Pics, with boosted contrast and my notes:

contrast piccontrast piccontrast piccontrast pic

WTF? I keep telling myself to just give up and put in a modern side seam, but that bugs the historian in me, plus it means that I can't cut the sleeve in one with the bodice back (picture it -- you drape the bodice back, then you go up, over, and under the arm to make the sleeve).

posted by démodé 10:01 PM

Monday, March 27, 2006

This dress is about three different things:

Thing the First: When I was in Paris last summer, I wanted to buy some fabric so that I could have a Paris Dress. I didn't find anything interesting except some knock out cotton prints that were dead ringers for 18th century prints. They weren't cheap (now I can't remember! $8 or $9 a meter?) but they were way more affordable than if I tried to buy them online from the States.

Thing the Second: GBACG is having an 18th century event (throws confetti in the air) in August; Let Them Drink Wine shall be our opportunity to dress smashingly, go wine tasting, and picnic at Chateau St. Jean winery in Sonoma.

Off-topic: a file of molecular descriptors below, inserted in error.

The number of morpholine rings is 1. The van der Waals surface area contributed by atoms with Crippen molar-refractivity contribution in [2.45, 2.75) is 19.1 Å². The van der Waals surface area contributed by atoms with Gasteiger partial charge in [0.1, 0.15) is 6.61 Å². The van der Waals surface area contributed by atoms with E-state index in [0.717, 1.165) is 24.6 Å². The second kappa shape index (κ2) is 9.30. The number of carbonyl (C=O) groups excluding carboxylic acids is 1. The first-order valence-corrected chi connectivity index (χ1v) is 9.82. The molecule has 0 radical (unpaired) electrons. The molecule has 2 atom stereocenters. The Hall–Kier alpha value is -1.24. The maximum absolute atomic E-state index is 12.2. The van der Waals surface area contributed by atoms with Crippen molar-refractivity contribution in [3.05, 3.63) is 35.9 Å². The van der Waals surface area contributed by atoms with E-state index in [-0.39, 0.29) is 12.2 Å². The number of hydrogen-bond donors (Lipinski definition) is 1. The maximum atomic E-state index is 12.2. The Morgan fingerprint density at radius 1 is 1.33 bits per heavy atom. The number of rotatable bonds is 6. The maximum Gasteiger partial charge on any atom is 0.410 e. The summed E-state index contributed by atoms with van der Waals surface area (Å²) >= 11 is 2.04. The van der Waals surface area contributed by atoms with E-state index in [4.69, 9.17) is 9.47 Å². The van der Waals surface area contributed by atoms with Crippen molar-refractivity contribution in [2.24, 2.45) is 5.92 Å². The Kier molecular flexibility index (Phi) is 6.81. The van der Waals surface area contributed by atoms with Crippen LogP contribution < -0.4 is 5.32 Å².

Thing the Third: I have formed a group of costumers called La Société des Lumières, for SF Bay Area people interested in creating 18th century characters and organizing events where we are in costume, in character, and in period. Yay! I'm WAY too excited about it, and I hope it will be an outlet for my desire to immerse myself in the period and create a character without people looking at me funny or asking me about traffic on the way to the event. So! This shall be the first dress made specifically for Sophie Thérèse Victoire, Comtesse de La Vallière; just a little something she had made for her in Paris to wear to picnics and the like. (Waves fan in silly aristocratic fashion, speaks in crAzy French ac-CENT). Ahem.

Oh right. The costume? Yes. That. So it's a caraco and petticoat, from the 1770s and worn over side hoops. It's the fabric that drew me in -- I was looking for something in an indienne print to reproduce.

Digression (with a point, wait for it): why do we costumers (okay, not all of us, but me anyway) feel compelled to Exactly Reproduce things? Yes yes it's more of a challenge, but still. I could take what I know of 18th century styles and construction and make this dress look perfectly lovely and it would be perfectly period, but I get really irritated at the thought of deviating from Reproducing It Exactly.